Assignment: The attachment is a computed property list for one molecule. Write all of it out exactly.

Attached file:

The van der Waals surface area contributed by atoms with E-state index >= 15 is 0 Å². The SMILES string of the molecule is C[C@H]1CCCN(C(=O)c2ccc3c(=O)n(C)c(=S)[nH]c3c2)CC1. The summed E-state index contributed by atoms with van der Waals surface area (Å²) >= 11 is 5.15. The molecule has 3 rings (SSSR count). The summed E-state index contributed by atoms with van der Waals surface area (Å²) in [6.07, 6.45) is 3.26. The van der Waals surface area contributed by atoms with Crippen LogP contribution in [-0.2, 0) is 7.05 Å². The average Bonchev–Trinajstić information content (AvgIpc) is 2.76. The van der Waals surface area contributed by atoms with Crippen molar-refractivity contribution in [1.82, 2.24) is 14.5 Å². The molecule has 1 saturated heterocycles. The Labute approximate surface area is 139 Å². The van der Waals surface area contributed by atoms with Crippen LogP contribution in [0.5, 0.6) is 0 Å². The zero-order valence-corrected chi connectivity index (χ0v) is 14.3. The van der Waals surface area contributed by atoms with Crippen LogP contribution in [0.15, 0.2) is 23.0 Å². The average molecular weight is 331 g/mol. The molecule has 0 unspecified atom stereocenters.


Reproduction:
The van der Waals surface area contributed by atoms with E-state index >= 15 is 0 Å². The SMILES string of the molecule is C[C@H]1CCCN(C(=O)c2ccc3c(=O)n(C)c(=S)[nH]c3c2)CC1. The summed E-state index contributed by atoms with van der Waals surface area (Å²) >= 11 is 5.15. The molecule has 3 rings (SSSR count). The summed E-state index contributed by atoms with van der Waals surface area (Å²) in [6.07, 6.45) is 3.26. The van der Waals surface area contributed by atoms with Crippen LogP contribution in [-0.2, 0) is 7.05 Å². The average Bonchev–Trinajstić information content (AvgIpc) is 2.76. The van der Waals surface area contributed by atoms with Crippen molar-refractivity contribution in [1.82, 2.24) is 14.5 Å². The molecule has 1 saturated heterocycles. The Labute approximate surface area is 139 Å². The van der Waals surface area contributed by atoms with Crippen LogP contribution in [0.5, 0.6) is 0 Å². The zero-order valence-corrected chi connectivity index (χ0v) is 14.3. The van der Waals surface area contributed by atoms with Crippen LogP contribution in [0.15, 0.2) is 23.0 Å². The average molecular weight is 331 g/mol. The molecule has 0 unspecified atom stereocenters.